Cauli Le Chat

Cauli Le Chat
Cauli Le Chat, MPL Roving Reporter

Wednesday, October 19, 2011

Some Fairly Spooky, Raise-the-Hairs-on-Your-Neck Capabilities

Dogs That Know When Their Owners Are Coming Home and Other Unexplained Powers of Animals, by Rupert Sheldrake.  Three Rivers Press, Reprint Edition, 2000.  (Other editions are also available.)  You may check-out this book with your Evergreen Indiana card.  Check the online E.I. catalog.  (Also see my previous blog posting, which, frankly, is funnier, but I'm trying to do some serious readers' advisory here, if you please.)

Slobberdogs may seem pretty dense sometimes, especially to us felines, who do not suffer fools gladly.  But they actually have some pretty cool apparently psychic abilities.  (So do we, of course.  People, too, but not so much.  Well, most folks, anyway.)  Some consider these capacities to be almost spooky, and so we include them in our October SpookFest celebration of all things paranormal and uncanny.

Dr. Rupert Sheldrake earned his Ph.D. in biochemistry from Cambridge, served as a Fellow of Clare College, Cambridge, and has published a flotilla of technical papers and books. He also studied natural sciences at Cambridge and philosophy at Harvard. He is a scientist with a solid grounding in philosophical thought. This enables him to think beyond the standard limitations of a single discipline, to place scientific theory in a broader perspective. But make no mistake: Sheldrake is first and foremost a scientist, and he fully adheres to the objective, evidence-driven, scientific method.

This reliance on scientific procedures is evident in his many books about morphic resonance, Sheldrake's theory of the interconnectivity of existence and formative causation, the process by which energy systems organize and meaningfully interact. According to Sheldrake, energy fields exist, which he called morphogenetic fields, which are responsible for the organizing characteristics of systems--in biology, chemistry, and physics--throughout the universe. In particular, this theory explained non-sensory capabilities that psychics and mediums apparently possess, and it also answered mysteries of animal migratory and other so-called "instinctive" behaviors. The morphic fields not only shaped the universe; they also informed its inhabitants, providing a universal source of information, much like the Akashic Records of the Theosophists. Suddenly, one could understand extra-sensory perception (ESP): how nonlocality functioned in physics, how psychics could perform successfully in remote viewing experiments, how intuitive archaeology was possible, how psychokinesis could occur, and much more that parapsychologists and psychical researchers have wrestled with for over 150 years.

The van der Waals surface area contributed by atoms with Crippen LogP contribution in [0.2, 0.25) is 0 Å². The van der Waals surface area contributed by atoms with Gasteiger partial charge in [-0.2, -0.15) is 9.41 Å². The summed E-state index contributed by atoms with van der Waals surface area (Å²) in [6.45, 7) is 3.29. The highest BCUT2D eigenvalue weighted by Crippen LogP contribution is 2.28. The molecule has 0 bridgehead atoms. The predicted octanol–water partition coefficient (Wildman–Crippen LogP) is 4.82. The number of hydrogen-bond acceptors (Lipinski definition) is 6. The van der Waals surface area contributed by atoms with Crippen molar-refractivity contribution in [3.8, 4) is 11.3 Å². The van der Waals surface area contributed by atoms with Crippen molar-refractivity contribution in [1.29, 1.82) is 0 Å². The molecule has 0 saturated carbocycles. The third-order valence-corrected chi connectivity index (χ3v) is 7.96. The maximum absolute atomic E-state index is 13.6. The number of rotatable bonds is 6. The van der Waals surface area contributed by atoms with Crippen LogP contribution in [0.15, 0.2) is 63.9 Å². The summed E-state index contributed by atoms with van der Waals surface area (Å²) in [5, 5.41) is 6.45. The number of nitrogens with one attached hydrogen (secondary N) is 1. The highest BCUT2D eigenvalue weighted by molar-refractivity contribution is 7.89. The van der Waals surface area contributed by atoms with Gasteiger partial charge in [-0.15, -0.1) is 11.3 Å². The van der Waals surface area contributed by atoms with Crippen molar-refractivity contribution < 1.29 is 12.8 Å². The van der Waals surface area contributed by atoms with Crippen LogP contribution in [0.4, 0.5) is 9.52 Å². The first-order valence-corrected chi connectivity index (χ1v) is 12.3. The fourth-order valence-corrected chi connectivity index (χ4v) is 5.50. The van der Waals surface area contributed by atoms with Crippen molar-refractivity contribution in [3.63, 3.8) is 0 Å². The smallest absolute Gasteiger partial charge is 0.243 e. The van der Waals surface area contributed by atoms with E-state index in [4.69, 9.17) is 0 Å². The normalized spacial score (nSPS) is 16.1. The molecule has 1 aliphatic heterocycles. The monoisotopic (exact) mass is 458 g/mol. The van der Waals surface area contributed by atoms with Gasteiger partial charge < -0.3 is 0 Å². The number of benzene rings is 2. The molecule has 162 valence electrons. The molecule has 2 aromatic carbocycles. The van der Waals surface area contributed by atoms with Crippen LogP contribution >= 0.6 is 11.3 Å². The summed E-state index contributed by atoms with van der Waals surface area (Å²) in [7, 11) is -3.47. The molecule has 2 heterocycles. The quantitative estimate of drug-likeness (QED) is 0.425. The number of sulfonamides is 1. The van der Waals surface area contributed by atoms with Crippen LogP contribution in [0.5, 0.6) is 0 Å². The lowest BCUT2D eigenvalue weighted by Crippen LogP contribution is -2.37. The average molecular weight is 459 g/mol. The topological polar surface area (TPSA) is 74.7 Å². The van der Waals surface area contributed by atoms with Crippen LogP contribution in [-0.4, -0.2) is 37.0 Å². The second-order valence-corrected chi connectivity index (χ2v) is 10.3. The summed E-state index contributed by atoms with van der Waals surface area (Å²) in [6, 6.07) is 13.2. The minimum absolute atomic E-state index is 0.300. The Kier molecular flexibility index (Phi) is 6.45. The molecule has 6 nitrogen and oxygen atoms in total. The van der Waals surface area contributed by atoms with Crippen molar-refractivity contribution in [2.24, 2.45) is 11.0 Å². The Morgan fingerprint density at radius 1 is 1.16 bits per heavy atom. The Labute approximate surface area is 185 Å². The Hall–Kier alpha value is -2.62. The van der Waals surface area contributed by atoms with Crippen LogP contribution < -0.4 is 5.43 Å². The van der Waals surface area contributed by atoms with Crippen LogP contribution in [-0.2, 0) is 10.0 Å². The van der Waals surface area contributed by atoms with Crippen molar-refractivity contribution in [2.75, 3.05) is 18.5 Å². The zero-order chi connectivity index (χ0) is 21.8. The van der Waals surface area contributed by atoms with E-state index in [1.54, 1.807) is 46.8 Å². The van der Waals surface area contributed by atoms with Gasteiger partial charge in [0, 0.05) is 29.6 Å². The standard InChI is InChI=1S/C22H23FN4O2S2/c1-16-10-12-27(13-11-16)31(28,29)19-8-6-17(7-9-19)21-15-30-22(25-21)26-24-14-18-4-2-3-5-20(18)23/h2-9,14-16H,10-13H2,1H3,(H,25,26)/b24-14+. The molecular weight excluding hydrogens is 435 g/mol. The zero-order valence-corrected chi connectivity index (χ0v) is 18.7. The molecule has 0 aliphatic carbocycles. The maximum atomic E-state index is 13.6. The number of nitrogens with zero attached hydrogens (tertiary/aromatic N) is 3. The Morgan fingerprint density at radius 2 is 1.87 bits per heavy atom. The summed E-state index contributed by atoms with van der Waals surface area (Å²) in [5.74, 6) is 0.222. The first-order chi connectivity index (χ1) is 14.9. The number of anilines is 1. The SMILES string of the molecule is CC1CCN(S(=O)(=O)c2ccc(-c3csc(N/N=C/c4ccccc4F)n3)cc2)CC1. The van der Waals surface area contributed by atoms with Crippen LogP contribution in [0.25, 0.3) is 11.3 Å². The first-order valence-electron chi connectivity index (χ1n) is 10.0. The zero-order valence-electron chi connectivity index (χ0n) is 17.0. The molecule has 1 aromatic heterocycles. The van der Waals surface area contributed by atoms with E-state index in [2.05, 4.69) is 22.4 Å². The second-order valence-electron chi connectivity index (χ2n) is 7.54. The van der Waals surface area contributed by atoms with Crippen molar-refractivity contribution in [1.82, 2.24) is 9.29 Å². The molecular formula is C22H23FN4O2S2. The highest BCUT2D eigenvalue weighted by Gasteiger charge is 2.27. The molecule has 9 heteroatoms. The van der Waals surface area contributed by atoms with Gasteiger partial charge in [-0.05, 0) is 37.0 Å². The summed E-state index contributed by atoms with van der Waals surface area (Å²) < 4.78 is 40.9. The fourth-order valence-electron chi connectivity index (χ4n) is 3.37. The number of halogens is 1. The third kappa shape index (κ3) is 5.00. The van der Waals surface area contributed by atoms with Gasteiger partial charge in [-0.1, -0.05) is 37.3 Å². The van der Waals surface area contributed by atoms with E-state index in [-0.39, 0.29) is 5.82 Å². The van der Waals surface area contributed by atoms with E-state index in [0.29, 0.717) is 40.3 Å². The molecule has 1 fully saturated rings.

Morphogenetic fields, and the ways that organisms (and other matter) resonate with them to organize and acquire information through non-sensory means, could explain a commonly observed experience of which many pet owners have attested--namely, the ability that slobberdogs, cats, and other pets or animals appear to have of knowing when their owners (or other significant humans) are coming home at unexpected, unusual times. Sheldrake constructed a series of scientific experiments testing this alleged ability, which the results validated. He theorized that morphic resonance could explain the animals' conduct.

It is a fascinating theory, and, in addition to Dogs That Know, I recommend Sheldrake's other books on this and related subjects [e.g., Morphic Resonance: The Nature of Formative Causation (Park Street Press, rev. 3rd ed. 2009); The Sense of Being Stared At and Other Aspects of the Extended Mind (Crown, 2003); The Presence of the Past: Morphic Resonance & the Habits of Nature (Park Street Press, 1995); The Rebirth of Nature: the Greening of Science and God (Park Street Press, 1994); Seven Experiments That Could Change the World: a Do-It-Yourself Guide to Revolutionary Science (Riverhead Books, 1st American ed., 1995). Sheldrake has the writer's gift of communicating complicated scientific ideas so that a layperson may readily understand. He will excite and provoke your thinking, which should always be welcome for any reader.  Even slobberdogs.

I've also blogged about this book before (see my previous posting), and that, too, was a funnier take.  Sometimes, it pays to present a more thoughtful column.  People think you're smart if you act like it.

Another of Sheldrake's books along similar spooky, makes-your-neck-tingle lines as Dogs That Know is The Sense of Being Stared At and Other Aspects of the Extended Mind (Three Rivers Press, 2004 and other editions--see citation above).  This title, too, may be checked-out in Evergreen Indiana.  In this work, Sheldrake considers psychic, non-sensory awareness and discusses his experiments to demonstrate the reality and validity of such phenomena. He explains the existence of such capabilities as being part of normal animal biological development, in which energies, including life, are interconnected throughout the universe.

Don't be scared off by all the scientific terminology.  Sheldrake is a master at explaining things clearly.  Even slobberdogs can understand it.  Even Scowl-Face, to move further down the evolutionary ladder.  So you should have no trouble following along with Sheldrake's analysis.

I'm Staring At You Right Now, With What Tober Calls the "Stink Eye,"

Cauli Le Chat
MPL  Roving Reporter
Paranormal News Beat

P.S.  "Doctor My Eyes," by Jackson Browne, was the first single from his self-titled debut album (1972), which is also known as Saturate Before Using because of the words written above his appliqué portrait.  The album cover design was supposed to mimic a water bag.

1 comment:

  1. Fascinating to learn about the morphic fields Cauli :)


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